Marlow is almost a balance to the two extremes introduced in the plot. He is at an equidistance from the two, representing propriety and morality. He is practical, siding with neither party. Marlow serves as the leeway between the Company and Kurtz- he is neither inclined towards dominating savagery, nor towards the consumption of money and profit. However, as his story progresses, Marlow is sucked further and further into the "heart of darkness"; he begins to acknowledge the greatness he believes Kurtz has. Even after seeing the human heads mounted on staves fencing his hut, Marlow does not believe Kurtz is a monster; instead, he sees Kurtz as a remarkable man. After Kurtz's death, Marlow agrees to uphold his honour by telling his Intended that the last words on Kurtz's lips were of her; she is deluded enough to believe this. Marlow exerts his humanity, allowing for pity to overshadow his feelings of anger that she believes Kurtz to be a good person. Marlow bears several qualities that make him all too human. Although he realizes that it is in his best interests to betray Kurtz and reveal his true character to his Intended, Marlow does not do this. Instead, he lies to her out of pity.

This is where my perspective suddenly shifted.
Kurtz, although undeniably a remarkable man, was going unpunished for his lack of responsibility? Marlow did not tell Kurtz's Intended of his true character. Kurtz was not punished for his descent into savagery; although one could argue that his termination had something to do with his abuse of power, did that really matter considering his physical state? Kurtz was going to die anyways. The true punishment would have been to reveal his true character- something Marlow didn't do.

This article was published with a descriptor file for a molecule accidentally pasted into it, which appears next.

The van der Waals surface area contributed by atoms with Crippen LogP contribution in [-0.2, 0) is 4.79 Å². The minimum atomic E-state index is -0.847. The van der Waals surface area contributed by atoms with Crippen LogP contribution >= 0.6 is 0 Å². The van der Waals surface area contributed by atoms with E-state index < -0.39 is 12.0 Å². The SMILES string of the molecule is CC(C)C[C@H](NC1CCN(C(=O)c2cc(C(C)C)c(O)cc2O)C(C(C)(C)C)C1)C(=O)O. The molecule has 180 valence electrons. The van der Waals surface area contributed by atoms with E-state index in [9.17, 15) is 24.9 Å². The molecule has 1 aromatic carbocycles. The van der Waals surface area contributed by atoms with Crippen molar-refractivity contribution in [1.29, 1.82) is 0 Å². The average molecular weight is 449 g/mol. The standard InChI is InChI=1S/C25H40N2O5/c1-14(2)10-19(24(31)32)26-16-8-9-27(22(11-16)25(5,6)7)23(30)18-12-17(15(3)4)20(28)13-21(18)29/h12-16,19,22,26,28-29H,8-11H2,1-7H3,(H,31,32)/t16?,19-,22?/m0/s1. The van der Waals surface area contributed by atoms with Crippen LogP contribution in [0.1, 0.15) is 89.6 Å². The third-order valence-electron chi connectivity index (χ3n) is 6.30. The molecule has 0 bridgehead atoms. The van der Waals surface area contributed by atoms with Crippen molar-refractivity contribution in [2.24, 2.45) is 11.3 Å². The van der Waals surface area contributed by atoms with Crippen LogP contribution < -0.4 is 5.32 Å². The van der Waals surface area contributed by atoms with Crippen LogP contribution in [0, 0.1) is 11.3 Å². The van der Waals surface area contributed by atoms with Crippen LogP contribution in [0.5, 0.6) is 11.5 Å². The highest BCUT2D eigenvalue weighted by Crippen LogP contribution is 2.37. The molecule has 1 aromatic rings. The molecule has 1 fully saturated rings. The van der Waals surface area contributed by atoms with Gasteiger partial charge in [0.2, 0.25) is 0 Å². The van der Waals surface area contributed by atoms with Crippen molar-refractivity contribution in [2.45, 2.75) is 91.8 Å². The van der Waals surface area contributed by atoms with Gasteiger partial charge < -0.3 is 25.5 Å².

Although I now understand why Marlow did what he did, I cannot help feeling that it was his humanity which prevented him from revealing the truth. Thus, in the scope of things, Marlow's sympathy crippled his better judgement. Through Marlow, I realize the importance of disallowing emotions to cloud my judgement. It is honourable what he did- however, it is not the truth. In the end, truth does triumph. Kurtz, however great and remarkable, did not deserve the end he got. He deserved to be exposed as the maddened psychotic he truly was, to the person who mattered most to him. Despite this, Marlow lied on his behalf. I am bitter that this is the ending Conrad chose for his story, although I understand the morality behind it- with great power comes great responsibility. However, breaking this golden rule does not necessarily guarantee punishment.
rpendyala 3 / 8  
Dec 25, 2011   #4
Perhaps, I should expect a lunatic raving about rivets for two thousand pages. Perhaps, I should expect to hear the voice of my AP English teacher preaching, "The Horror! The Horror!" Perhaps, I should expect Marlow himself to leap from the pages and dictate his feelings aloud to me. Or, perhaps I should open the book, crack the spine, and listen for the flutter of the brown pages as I read.

recast as

A lunatic perhaps, raving about rivets for two thousand pages. Or maybe even the voice of my AP English teacher preaching, "The Horror! The Horror!" Perhaps, I should expect Marlow himself to leap from the pages and dictate his feelings aloud to me. Or, perhaps I should open the book, crack the spine, and listen for the flutter of the brown pages as I read.